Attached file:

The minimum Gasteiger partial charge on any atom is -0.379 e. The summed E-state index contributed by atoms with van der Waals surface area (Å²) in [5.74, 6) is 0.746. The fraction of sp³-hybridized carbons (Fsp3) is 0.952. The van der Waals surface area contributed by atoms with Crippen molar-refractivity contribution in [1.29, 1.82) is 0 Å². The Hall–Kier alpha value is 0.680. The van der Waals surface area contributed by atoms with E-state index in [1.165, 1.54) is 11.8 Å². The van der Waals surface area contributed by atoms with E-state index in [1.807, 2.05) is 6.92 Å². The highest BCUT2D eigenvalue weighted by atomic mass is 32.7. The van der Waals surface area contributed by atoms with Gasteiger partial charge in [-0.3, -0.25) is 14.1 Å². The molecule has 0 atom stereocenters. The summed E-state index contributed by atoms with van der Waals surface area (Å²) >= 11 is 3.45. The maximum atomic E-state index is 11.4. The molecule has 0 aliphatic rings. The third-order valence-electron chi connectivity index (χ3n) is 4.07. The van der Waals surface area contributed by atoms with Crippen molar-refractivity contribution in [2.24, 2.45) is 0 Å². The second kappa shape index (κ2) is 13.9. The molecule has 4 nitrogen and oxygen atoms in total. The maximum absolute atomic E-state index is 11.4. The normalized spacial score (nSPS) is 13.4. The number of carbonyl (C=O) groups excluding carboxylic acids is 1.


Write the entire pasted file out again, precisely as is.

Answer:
The minimum Gasteiger partial charge on any atom is -0.379 e. The summed E-state index contributed by atoms with van der Waals surface area (Å²) in [5.74, 6) is 0.746. The fraction of sp³-hybridized carbons (Fsp3) is 0.952. The van der Waals surface area contributed by atoms with Crippen molar-refractivity contribution in [1.29, 1.82) is 0 Å². The Hall–Kier alpha value is 0.680. The van der Waals surface area contributed by atoms with E-state index in [1.165, 1.54) is 11.8 Å². The van der Waals surface area contributed by atoms with E-state index in [1.807, 2.05) is 6.92 Å². The highest BCUT2D eigenvalue weighted by atomic mass is 32.7. The van der Waals surface area contributed by atoms with Gasteiger partial charge in [-0.3, -0.25) is 14.1 Å². The molecule has 0 atom stereocenters. The summed E-state index contributed by atoms with van der Waals surface area (Å²) >= 11 is 3.45. The maximum atomic E-state index is 11.4. The molecule has 0 aliphatic rings. The third-order valence-electron chi connectivity index (χ3n) is 4.07. The van der Waals surface area contributed by atoms with Crippen molar-refractivity contribution in [2.24, 2.45) is 0 Å². The second kappa shape index (κ2) is 13.9. The molecule has 4 nitrogen and oxygen atoms in total. The maximum absolute atomic E-state index is 11.4. The normalized spacial score (nSPS) is 13.4. The number of carbonyl (C=O) groups excluding carboxylic acids is 1.